Wednesday, April 7, 2010

Generation gap?

My three-year-old looks for her

If you want to feel old and soon-to-be-obsolete, watch a three-year-old use an iPhone or navigate YouTube.

Kids are sponges for information. We don't have to show them how to fasten a button or choose the right puzzle piece. And that's by necessity: because just about everything in their world is new, they are masters of "figure it out." They observe, reason, and replicate behaviours, learning by trial and error what works. That, combined with their total lack of concern about potential embarrassment or failure, among other things, makes them far more efficient learners of languages than adults.

It also makes them perfect little candidates for social media.

A couple of weeks ago, Fisher-Price launched three new iPhone apps targeted at two-year-olds, prompting Mashable to ask, "How many 2-year-olds do you know with an iPhone? Fisher Price seems to think there’s a fair few out there..." Kidding aside, Mashable's Amy-Mae Elliott recognizes the market for these apps is really parents who may want something to occupy a busy toddler for a few minutes in a grocery store line. And while the prospect of a toddler with her own iPhone sounds nuts, the fact is, today's toddlers are so surrounded by technology that they adapt to it naturally.


Today's kids live in a digital world: there's no arguing it. They help their grandmothers with the TV remote; they understand touch-screen, finger-pinch technology (or, at least, how to use it). They "get" website navigation and how to use a mouse; for a great example of online content aimed at toddlers, check out Sesame Street's website. They instinctively know that swiping the screen of a handheld device will advance the pictures. That touching an icon in a menu will open a game. That if you click on the triangle inside the circle, you'll get video; and if you click on the little square at the bottom right, the video will fill the whole screen.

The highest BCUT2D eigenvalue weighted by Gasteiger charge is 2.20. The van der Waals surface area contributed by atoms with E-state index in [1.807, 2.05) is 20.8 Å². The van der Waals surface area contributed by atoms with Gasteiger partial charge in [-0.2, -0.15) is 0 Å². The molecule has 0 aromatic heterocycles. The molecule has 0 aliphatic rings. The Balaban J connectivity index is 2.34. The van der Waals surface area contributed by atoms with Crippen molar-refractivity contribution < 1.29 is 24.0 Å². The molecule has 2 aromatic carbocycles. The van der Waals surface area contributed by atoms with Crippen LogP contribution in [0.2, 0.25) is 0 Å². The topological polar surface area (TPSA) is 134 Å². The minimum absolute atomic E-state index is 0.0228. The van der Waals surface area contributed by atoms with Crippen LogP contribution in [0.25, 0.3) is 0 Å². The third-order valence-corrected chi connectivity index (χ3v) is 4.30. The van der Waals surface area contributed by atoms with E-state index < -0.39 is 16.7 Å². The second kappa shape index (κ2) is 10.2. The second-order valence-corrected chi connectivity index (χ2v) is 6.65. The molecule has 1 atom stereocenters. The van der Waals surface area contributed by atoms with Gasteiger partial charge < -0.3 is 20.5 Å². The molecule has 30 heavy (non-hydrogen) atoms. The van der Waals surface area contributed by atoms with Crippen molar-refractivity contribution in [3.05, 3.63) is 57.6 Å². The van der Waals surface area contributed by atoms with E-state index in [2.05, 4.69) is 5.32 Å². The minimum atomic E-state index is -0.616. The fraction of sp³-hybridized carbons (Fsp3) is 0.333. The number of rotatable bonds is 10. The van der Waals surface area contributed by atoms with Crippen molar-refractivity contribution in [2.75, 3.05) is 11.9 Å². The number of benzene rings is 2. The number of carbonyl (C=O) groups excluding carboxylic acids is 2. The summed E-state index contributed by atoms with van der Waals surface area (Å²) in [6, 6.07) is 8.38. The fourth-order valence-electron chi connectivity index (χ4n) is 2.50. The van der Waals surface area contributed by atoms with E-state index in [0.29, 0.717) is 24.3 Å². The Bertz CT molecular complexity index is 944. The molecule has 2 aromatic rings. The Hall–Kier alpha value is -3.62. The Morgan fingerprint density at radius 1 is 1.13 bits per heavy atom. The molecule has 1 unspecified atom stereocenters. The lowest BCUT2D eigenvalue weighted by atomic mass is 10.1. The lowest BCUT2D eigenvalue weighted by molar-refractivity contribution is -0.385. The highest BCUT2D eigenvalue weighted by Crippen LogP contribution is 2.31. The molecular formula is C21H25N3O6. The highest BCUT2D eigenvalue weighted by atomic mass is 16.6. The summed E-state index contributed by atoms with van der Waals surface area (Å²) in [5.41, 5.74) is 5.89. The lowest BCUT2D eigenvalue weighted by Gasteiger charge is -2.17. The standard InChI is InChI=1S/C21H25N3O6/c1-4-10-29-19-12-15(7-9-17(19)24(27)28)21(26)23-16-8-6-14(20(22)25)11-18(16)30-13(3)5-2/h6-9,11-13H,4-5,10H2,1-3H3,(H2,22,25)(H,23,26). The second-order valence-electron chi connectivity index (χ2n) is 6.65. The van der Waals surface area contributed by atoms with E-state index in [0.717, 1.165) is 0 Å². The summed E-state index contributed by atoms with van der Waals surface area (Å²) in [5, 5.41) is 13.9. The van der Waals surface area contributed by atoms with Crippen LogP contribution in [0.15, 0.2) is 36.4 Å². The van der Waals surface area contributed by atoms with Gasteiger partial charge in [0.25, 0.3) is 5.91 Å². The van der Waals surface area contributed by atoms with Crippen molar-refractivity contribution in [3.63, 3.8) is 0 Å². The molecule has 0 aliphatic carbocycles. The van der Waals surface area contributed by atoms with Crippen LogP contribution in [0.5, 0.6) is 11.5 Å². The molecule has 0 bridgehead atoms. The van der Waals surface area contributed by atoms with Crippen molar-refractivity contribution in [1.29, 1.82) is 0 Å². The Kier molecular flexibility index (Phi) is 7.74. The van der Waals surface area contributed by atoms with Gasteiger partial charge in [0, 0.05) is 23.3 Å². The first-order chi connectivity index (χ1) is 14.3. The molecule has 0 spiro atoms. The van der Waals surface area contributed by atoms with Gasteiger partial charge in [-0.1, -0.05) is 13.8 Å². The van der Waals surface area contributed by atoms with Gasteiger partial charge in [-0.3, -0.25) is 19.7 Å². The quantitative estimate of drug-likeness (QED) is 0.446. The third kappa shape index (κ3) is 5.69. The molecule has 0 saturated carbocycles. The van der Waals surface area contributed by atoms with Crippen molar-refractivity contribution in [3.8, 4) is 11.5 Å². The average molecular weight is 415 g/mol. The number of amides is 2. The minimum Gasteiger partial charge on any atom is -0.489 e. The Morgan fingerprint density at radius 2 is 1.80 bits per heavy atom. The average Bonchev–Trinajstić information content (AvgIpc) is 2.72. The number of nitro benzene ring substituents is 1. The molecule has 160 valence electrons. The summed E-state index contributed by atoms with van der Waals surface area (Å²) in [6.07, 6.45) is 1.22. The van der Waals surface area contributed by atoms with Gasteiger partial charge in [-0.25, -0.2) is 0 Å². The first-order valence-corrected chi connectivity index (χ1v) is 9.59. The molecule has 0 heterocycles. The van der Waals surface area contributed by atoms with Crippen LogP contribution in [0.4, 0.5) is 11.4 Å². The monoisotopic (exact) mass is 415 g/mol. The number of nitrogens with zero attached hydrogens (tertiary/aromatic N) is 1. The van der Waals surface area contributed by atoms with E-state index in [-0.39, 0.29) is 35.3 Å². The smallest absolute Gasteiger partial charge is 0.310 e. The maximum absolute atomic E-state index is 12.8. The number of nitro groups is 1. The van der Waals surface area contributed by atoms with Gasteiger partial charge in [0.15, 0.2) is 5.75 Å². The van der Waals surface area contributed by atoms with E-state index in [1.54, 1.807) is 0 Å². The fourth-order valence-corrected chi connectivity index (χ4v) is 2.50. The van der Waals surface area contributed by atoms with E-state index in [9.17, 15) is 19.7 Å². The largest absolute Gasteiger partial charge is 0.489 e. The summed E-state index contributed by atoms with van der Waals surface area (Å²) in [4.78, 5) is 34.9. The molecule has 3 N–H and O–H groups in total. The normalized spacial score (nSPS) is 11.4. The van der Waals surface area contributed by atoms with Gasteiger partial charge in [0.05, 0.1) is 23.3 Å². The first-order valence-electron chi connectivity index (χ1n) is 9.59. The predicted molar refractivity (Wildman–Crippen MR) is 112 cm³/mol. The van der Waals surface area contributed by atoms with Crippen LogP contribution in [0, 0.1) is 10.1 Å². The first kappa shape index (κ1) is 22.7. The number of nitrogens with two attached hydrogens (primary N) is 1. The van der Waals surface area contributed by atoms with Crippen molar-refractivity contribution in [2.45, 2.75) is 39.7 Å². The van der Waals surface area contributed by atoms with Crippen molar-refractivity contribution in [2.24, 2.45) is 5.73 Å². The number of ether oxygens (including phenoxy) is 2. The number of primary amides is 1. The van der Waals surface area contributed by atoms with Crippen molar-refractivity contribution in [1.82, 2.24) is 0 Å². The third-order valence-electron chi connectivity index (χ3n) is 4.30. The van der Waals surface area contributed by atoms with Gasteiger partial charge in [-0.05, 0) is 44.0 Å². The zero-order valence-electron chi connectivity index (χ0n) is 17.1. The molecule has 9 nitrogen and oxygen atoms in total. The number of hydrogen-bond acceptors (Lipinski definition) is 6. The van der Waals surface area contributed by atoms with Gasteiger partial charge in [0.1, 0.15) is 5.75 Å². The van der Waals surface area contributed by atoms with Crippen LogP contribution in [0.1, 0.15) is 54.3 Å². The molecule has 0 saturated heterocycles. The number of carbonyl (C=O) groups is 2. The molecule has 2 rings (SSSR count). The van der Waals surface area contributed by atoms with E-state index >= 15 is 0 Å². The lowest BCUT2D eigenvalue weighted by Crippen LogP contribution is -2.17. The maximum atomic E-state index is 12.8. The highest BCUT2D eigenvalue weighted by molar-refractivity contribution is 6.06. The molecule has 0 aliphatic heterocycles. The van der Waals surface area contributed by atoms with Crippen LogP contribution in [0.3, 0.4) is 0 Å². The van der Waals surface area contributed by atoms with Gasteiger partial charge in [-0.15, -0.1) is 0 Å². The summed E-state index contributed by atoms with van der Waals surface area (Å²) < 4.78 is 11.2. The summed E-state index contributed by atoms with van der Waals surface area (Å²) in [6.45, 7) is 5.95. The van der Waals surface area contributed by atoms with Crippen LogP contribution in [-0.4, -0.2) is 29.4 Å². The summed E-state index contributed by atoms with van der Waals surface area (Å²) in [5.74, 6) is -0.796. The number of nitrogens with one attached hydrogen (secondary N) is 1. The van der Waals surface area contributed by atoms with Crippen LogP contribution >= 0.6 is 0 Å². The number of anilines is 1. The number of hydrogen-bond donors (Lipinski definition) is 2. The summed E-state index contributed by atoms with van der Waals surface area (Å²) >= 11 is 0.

They live in a world where special YouTube channels and blogs built just for them are a quick destination for entertaining, safe content... even if you're not old enough to spell out a URL on a keyboard.

So, what does this have to do with PR?

Today, maybe not that much, unless our clients are in the youth or education markets.

But as babies like my daughter grow into tweens (God help me, a mere decade from now!), teens and young adults, their habits, tastes, and expectations will increasingly form critical mass -- and will drive how we communicate.

So. If you're hesitating to "go 2.0" and join the online conversation, now's the time to get going. Because if you think online communication is growing rapidly today, just wait till these kids are old enough to become consumers. There'll be no turning back.


  1. The "soon-to-be obsolete" part reminds me of a passage from Stephen Colbert's book "I am America and so can you"...something about being creeped-out by kids playing dress-up.

    He says that while many parents think it's an adorable activity, Colbert is terrified. Why is my 5-year-old trying on my shoes? Make no mistake, they're planning to replace us!